Starship Troopers; Paul Verhoeven’s semi-satirical take on Robert A. Heinlein’s novel about a future militaristic Earth engaged in a ruthless war with a race of giant homicidal bugs that come under the heading of “icky.”
I remember disliking this film when it came out in 1997. What I didn’t realise was just how much I disliked it and how since 9/11, when real soldiers are fighting real battles, it leaves an even worse taste after revisiting it. I certainly didn’t expect a faithful treatment from Hollywood for Heinlein's book. Hollywood was not going to make a straight pro-war film in the 1990s (or today), so Verhoeven tried to lighten things with some fairly heavy-handed satire and by pointlessly, and unfairly, conflating Heinlein’s militarism with Fascism. He also followed his first instincts as a director and made it an incredibly violent piece. There are times in watching Troopers that you say to yourself “I’ve seen every way a giant bug can kill a man… Oh, there’s another.”
This is one of those sci-fi films that don’t pass the reverse engineering test. That is, if you take out the sci-fi elements, does it still work as a story? The answer is a resounding “no” as the mixture of what passes for a plot feels like a very poor quality ‘50s B-grade war film with every cliché thrown in, the military tactics make Paschendale look like a stroke of genius, and there is a romantic subplot too painful to follow as a cast of too-pretty actors from the depths of the 90210 era go through their paces. You have the feeling that recruits in this army of the future had to submit their head shots along with their medical records and that the first qualification of being a pilot was to look good in riding pants. Worse, for such a stunningly beautiful woman, Denise Richards comes off looking like she’s made out of plasticine every time she smiles. Whenever she flashes that wall of ivory, it’s as if her brain has suddenly disengaged.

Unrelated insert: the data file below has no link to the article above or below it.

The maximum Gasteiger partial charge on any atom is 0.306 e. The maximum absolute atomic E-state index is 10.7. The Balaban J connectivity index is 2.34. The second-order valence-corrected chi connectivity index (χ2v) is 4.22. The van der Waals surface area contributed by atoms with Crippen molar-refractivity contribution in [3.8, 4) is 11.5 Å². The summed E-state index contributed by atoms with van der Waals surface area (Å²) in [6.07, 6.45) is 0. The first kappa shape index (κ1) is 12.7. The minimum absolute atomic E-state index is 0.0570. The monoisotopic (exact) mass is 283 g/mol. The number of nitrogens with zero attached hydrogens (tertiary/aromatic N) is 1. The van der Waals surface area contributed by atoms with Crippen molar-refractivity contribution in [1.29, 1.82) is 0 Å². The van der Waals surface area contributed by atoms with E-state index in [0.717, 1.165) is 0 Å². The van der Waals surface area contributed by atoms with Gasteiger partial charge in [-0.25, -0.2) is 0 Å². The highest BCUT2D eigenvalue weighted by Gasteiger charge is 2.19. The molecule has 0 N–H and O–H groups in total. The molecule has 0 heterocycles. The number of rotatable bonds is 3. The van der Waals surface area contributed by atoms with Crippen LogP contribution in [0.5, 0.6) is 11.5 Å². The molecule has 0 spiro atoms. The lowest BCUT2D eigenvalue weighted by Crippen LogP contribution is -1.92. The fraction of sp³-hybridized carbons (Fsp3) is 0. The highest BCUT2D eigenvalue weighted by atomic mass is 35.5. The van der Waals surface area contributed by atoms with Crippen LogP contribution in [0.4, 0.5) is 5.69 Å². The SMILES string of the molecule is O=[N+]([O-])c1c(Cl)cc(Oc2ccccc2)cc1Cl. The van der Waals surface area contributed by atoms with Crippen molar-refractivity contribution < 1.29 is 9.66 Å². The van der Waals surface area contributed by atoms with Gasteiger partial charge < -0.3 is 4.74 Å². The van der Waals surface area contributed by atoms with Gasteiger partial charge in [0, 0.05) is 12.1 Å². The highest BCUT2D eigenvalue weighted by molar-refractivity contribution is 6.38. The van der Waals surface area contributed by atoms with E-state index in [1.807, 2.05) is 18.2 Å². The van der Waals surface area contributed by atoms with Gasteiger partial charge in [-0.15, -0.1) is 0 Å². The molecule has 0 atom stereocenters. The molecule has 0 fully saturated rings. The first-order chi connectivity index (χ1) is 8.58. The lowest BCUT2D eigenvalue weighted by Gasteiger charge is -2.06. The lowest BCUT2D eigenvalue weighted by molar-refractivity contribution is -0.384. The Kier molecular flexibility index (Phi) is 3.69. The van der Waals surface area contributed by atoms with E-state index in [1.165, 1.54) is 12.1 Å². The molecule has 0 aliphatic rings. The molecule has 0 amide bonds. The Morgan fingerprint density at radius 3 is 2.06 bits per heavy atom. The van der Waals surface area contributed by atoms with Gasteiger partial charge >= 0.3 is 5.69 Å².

|"I like potatoes!"|
|Embarrassing precedes disgusting|
Perhaps this is excusable on the grounds that women of the future are made of sterner stuff. Miss Richards certainly demonstrates this, as in the last ten minutes of the film when she has a bug drive a claw the size of a kitchen chair through her shoulder, yet she not only can stay conscious, she can also stand, walk, run, fire an assault rifle, and saunter to a waiting transport while having a casual conversation with her friends. Things like shock and blood loss are apparently a male prerogative.
|Is he in this film?|
And to think that Verhoeven left out the Power Suits, the only really cool thing in the book, for all that.